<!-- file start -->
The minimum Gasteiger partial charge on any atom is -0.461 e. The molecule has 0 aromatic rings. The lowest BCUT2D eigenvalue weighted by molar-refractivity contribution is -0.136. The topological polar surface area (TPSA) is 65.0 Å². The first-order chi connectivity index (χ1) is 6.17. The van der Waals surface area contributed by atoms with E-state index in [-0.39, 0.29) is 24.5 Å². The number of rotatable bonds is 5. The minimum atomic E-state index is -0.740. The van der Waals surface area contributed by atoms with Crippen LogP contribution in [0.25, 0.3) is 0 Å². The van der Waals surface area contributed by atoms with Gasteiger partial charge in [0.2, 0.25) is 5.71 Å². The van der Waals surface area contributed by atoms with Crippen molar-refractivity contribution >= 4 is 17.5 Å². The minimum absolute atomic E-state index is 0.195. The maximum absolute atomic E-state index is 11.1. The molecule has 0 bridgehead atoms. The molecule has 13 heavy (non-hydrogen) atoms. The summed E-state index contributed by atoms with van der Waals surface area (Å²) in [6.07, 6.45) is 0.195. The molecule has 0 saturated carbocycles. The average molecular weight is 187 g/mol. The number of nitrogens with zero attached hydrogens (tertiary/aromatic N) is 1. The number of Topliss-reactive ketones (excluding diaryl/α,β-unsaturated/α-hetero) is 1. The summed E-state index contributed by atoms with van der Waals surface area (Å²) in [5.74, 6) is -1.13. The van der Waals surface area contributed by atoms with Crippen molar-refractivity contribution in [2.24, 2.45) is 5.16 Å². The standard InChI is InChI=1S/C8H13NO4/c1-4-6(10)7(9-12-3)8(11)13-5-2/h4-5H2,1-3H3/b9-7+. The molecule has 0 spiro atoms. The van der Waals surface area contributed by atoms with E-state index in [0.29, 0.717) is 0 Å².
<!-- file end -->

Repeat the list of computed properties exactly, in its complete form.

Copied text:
The minimum Gasteiger partial charge on any atom is -0.461 e. The molecule has 0 aromatic rings. The lowest BCUT2D eigenvalue weighted by molar-refractivity contribution is -0.136. The topological polar surface area (TPSA) is 65.0 Å². The first-order chi connectivity index (χ1) is 6.17. The van der Waals surface area contributed by atoms with E-state index in [-0.39, 0.29) is 24.5 Å². The number of rotatable bonds is 5. The minimum atomic E-state index is -0.740. The van der Waals surface area contributed by atoms with Crippen LogP contribution in [0.25, 0.3) is 0 Å². The van der Waals surface area contributed by atoms with Gasteiger partial charge in [0.2, 0.25) is 5.71 Å². The van der Waals surface area contributed by atoms with Crippen molar-refractivity contribution >= 4 is 17.5 Å². The minimum absolute atomic E-state index is 0.195. The maximum absolute atomic E-state index is 11.1. The molecule has 0 bridgehead atoms. The molecule has 13 heavy (non-hydrogen) atoms. The summed E-state index contributed by atoms with van der Waals surface area (Å²) in [6.07, 6.45) is 0.195. The molecule has 0 saturated carbocycles. The average molecular weight is 187 g/mol. The number of nitrogens with zero attached hydrogens (tertiary/aromatic N) is 1. The number of Topliss-reactive ketones (excluding diaryl/α,β-unsaturated/α-hetero) is 1. The summed E-state index contributed by atoms with van der Waals surface area (Å²) in [5.74, 6) is -1.13. The van der Waals surface area contributed by atoms with Crippen molar-refractivity contribution in [2.24, 2.45) is 5.16 Å². The standard InChI is InChI=1S/C8H13NO4/c1-4-6(10)7(9-12-3)8(11)13-5-2/h4-5H2,1-3H3/b9-7+. The molecule has 0 spiro atoms. The van der Waals surface area contributed by atoms with E-state index in [0.29, 0.717) is 0 Å².